Reflections on the Rapture

(Note: The Rapture is secondary, not primary doctrine, important yet non-essential and non-salvific and thus should not undermine Christian fellowship. The doctrine of Christ’s Second Coming, however, is wholly essential, as should be the desire for the Lord’s return, as per Paul and John: “Finally, there is laid up for me the crown of righteousness, which the Lord, the righteous Judge, will give to me on that Day, and not to me only but also to all who have loved His appearing” [2 Timothy 2:8]; “Beloved, now we are children of God; and it has not yet been revealed what we shall be, but we know that when He is revealed, we shall be like Him, for we shall see Him as He is. And everyone who has this hope in Him purifies himself, just as He is pure” [1 John 2:2-3]. It seems inconceivable that the lover of Jesus Christ would not long for His coming, even as the world grows increasingly lawless, hostile and spiritually darker.)

The emergence of the world-wide web has brought to the fore myriad pundits from across the theological spectrum, including a proliferation of prophecy teachers. Among these, my wife Lisa and I have benefitted from and been encouraged by the online teaching ministries of J.D. Farag, John Haller, Jack Hibbs, Brett Meador, and Tom Hughes (and his many guest presenters). Pastors with a shepherd’s heart for the people of God, these men preach on subjects rarely spoken of and much neglected in the churches, specifically the vital importance of biblical prophecy, which constitutes at least a quarter of the sacred record.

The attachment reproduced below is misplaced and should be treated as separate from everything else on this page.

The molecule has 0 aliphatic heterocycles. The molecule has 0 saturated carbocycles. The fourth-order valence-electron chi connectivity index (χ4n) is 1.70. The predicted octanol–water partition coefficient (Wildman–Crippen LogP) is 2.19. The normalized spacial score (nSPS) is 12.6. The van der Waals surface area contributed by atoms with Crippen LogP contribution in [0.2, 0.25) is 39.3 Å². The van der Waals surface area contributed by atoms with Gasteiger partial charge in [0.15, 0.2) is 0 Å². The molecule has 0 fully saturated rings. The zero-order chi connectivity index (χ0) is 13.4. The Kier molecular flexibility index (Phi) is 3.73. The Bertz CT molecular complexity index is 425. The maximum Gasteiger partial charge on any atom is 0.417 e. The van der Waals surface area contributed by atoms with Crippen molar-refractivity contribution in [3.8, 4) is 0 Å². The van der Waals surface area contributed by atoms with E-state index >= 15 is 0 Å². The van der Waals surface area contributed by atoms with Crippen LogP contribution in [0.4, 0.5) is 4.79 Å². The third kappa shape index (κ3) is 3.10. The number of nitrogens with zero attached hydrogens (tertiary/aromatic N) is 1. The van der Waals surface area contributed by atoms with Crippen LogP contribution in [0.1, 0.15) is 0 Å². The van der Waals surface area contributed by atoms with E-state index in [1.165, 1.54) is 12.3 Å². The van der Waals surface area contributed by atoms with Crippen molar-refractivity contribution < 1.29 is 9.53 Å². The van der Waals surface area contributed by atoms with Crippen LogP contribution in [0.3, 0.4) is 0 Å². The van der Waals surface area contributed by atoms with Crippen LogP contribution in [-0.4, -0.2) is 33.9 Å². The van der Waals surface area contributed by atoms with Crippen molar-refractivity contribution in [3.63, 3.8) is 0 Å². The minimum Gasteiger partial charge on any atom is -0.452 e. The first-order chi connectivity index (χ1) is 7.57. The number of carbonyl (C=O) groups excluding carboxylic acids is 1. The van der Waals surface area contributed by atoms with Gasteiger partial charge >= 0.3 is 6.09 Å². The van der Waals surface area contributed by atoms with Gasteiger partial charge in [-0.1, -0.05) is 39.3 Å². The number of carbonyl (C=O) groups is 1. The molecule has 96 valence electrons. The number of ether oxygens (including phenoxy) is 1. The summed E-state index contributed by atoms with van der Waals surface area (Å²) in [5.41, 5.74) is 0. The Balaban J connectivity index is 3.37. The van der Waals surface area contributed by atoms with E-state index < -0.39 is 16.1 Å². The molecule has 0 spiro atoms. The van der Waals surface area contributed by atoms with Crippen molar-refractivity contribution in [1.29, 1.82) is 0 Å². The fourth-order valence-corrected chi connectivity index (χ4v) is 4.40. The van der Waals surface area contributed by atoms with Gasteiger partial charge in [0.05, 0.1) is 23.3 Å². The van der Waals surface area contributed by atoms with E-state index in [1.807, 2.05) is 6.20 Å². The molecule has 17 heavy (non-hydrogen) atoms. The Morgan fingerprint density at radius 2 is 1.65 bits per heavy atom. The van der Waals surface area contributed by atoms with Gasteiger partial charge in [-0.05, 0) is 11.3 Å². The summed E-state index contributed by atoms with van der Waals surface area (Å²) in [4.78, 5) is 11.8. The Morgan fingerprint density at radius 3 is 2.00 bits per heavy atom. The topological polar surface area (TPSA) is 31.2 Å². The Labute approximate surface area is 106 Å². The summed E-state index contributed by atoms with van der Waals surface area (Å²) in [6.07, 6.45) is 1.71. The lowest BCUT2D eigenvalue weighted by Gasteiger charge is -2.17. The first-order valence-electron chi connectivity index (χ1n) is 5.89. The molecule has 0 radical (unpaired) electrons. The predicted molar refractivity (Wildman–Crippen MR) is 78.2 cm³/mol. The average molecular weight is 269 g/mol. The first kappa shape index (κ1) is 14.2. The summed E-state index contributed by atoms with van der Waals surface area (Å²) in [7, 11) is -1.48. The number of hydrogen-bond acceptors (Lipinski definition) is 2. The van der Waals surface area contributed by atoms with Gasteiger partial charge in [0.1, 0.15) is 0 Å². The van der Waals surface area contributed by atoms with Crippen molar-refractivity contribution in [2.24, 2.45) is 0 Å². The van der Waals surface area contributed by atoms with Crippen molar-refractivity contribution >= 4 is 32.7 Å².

According to Pastor Adrian Rogers, “The return of Christ is a major Bible doctrine, mentioned no less than 1200 times in the Old Testament and 300 times in the New Testament. God says this same Jesus who came once before is coming again.” (1) He states further, “Merely seven generations from Adam, Enoch was the first to prophesy the Second Coming of Jesus Christ. God gave Enoch a vision of the Second Coming, before Jesus had ever walked the Earth the first time. In days of apostasy, Enoch was a holy man who walked so closely with God, the Lord brought Him up, so he never actually died. Enoch’s ‘rapture’ is a prophetic picture of the Church in the Last Days, when the Lord raptures His people and meets them in the air.” (2) It would be reasonable to aver that for the majority of prophecy teachers, the Rapture is closely associated with the Second Coming.

My first real exposure to Rapture theology dates back to 1985. As a newborn believer radically converted to faith in Christ, I had fallen in with a band of Christian musicians whose eschatology was robustly premillennial. Starving for biblical truth as I was, and encouraged to get into God’s Word, one of these dear brothers bought me a Scofield Reference Bible. In my youthful naïveté I assumed that the notes, studied diligently alongside the biblical text, were authoritative convictions commonly held by believers.